Has rich media officially jumped the shark? In the past month, the list of ad servers specializing in rich media has more than doubled. That list includes DoubleClick’s Motif, AtlasDMT, Falk AdSolutions|fx, Eyeblaster’s AdVision, and EyeWonder’s AdWonder. What’s next, PointRoll’s ServeBoy? Are these valiant attempts at forward progress, or do they just put the “rich” in “rich media”?
Once, rich media vendors focused on a single business: working with agencies to develop the most innovative, effective online ads. Can these vendors still innovate creatively while focusing so many efforts on ad-serving technology?
In light of these strategic moves, I wish to state my resolve as an ambassador of creativity in a world of standardization.
I worry the standardization of the rich media ad serving will result in artificial creativity limits. I fear pressure to cram great concepts or technology into a standard ad package will commoditize an ad format that has made a business out of breaking boundaries. I shudder to think the focus of innovation has shifted to where analysts say the money is. Will all rich media ads be served the same way (in a self-serve model) and just create more rich media clutter? How will we break through?
I’ve been meeting with each vendor to ask probing questions about the future of rich media and video advertising. As much as the media business loves standards (IAB guidelines are peachy), the creative side abhors them. The best-laid online campaigns stretch the limits of standards and start with a holistic view of both media and creative. Is there a middle ground? If there is, can we live there and succeed?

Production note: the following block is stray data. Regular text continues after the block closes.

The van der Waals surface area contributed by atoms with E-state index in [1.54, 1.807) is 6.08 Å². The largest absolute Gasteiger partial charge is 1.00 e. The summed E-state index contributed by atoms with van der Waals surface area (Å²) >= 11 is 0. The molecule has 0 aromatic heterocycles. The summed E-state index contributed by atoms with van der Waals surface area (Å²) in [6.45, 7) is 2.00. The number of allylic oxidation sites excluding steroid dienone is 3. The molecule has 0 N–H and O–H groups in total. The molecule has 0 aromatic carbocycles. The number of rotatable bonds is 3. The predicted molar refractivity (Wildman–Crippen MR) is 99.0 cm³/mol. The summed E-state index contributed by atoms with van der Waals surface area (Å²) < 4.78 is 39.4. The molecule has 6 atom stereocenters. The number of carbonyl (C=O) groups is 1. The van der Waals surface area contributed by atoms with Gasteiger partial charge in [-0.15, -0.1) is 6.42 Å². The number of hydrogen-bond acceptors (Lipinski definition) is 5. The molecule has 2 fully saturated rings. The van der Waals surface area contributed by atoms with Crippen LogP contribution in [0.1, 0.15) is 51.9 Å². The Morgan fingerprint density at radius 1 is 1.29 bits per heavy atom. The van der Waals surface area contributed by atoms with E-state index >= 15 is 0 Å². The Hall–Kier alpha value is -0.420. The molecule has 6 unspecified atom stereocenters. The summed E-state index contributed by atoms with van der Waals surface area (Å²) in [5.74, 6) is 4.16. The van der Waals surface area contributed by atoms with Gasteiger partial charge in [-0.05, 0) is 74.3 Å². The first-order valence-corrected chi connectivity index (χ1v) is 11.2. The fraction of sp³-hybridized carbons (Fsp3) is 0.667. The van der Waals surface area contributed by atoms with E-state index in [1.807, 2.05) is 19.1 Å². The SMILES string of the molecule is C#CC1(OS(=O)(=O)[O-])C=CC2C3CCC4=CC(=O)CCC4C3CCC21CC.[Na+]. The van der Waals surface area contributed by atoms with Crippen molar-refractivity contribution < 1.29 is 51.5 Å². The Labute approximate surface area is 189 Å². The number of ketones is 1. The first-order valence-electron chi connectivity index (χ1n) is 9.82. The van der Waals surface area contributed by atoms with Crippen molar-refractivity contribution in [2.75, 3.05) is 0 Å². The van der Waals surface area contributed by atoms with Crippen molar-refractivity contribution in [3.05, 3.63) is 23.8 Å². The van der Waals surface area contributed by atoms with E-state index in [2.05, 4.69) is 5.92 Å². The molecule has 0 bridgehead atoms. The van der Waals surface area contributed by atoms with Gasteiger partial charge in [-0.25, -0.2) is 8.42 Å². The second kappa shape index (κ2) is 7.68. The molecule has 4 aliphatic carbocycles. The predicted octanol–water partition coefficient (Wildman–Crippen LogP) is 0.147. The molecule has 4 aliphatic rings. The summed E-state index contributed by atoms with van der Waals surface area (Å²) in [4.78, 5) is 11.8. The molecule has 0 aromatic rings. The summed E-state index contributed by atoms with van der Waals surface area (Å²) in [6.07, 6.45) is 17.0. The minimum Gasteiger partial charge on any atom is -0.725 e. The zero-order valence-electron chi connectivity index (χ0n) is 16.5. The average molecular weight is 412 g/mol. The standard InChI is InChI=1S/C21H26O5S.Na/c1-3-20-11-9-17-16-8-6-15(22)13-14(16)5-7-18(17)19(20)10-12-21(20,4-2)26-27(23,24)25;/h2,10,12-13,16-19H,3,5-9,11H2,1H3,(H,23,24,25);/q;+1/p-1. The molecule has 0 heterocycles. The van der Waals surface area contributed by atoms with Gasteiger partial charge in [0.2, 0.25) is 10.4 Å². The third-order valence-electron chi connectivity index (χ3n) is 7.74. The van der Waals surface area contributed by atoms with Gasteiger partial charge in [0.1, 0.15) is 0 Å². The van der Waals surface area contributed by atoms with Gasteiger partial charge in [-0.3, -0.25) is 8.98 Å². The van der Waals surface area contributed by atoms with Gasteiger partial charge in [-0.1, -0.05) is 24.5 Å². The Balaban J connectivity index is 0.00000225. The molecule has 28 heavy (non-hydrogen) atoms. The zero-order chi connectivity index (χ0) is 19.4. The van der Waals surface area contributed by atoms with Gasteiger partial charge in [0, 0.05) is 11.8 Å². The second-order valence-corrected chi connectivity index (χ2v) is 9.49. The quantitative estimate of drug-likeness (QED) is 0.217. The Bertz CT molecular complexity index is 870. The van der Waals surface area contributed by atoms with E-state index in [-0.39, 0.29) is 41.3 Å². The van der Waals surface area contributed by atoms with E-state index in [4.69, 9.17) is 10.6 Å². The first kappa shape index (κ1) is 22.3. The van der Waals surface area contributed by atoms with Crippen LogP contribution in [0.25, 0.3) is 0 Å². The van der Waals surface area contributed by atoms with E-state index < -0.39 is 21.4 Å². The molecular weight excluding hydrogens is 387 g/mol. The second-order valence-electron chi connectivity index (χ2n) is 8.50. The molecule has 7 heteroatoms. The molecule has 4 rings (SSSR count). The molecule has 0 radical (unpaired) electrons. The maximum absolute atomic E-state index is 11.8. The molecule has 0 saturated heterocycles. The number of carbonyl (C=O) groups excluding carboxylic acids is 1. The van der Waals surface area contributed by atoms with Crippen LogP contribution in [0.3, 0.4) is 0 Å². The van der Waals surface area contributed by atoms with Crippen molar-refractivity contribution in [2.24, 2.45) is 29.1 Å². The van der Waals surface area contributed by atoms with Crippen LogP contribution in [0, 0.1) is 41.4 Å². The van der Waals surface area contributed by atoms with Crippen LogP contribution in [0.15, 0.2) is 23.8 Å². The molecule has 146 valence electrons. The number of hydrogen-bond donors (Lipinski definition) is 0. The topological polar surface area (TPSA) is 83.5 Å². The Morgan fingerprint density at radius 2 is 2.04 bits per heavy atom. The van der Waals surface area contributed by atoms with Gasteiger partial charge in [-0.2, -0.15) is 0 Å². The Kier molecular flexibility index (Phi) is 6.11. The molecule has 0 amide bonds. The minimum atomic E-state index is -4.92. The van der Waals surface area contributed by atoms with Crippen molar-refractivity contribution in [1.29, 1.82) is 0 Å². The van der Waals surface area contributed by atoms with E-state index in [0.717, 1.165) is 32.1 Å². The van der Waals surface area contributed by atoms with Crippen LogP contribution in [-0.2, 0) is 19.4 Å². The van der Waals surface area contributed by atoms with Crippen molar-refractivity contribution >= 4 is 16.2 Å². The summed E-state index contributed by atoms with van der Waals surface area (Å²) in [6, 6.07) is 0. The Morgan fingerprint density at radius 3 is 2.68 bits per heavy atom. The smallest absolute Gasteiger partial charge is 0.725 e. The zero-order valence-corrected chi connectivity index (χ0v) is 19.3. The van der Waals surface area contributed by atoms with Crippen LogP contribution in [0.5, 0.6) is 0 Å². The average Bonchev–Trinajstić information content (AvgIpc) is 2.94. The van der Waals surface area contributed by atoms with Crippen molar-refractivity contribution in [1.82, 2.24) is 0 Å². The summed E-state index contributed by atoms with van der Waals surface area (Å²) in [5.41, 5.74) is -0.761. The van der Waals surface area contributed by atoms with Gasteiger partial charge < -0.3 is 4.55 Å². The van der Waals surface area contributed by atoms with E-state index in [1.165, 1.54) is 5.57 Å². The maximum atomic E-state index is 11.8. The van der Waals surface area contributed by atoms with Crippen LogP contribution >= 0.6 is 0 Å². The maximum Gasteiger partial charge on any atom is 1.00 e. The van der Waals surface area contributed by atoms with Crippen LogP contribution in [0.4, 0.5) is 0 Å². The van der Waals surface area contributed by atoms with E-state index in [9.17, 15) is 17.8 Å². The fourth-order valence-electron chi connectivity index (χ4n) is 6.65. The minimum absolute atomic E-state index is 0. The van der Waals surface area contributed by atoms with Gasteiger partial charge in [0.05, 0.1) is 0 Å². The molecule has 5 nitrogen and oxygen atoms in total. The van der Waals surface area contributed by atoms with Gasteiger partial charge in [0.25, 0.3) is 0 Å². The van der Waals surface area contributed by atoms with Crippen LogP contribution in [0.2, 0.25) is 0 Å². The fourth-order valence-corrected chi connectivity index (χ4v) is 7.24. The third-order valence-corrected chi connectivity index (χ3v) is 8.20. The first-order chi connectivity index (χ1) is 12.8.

The answer is a resounding no. Great ideas aren’t borne of mediocrity. But they can be inspired by it. Though some aspects of standardization can be our best friends, others may be our worst enemies. We, as media and creative professionals, are in a position to shape the way rich media ad-serving platforms are developed. New creative innovations must continue to be developed outside the limitations we’re presented with.
Successful platforms will provide the greatest flexibility, be nimble in an ever-evolving medium, and, of course, be able to un-commoditize not only their product but also their service. The victors will provide tools for developers to simplify the ad-creation process (or at least make it more efficient) and leave the door open for innovation. They’ll provide tools for media planners and creative professionals to tell a better, more experiential story with tailored messaging to the right audiences. These are rich media ad-serving platforms that remove limitations and provide complete control over media and creative.
It’s a lofty goal, and customers must push ad servers to get as close as possible to it. The winners will embrace the advertising community’s needs and make changes to the product that answer the call. It’s the same reason the open source community has been so influential: not only is the consumer’s voice heard, but it’s acted on.
Imagine a world where your greatest online advertising idea — no matter how wacky it is, how much video is involved, how large the files are — can be built, planned, and measured via a central ad-serving platform. All those rich media companies may be heading down the right path, but it’s their customers who have paved the road thus far and who must dictate the destination.
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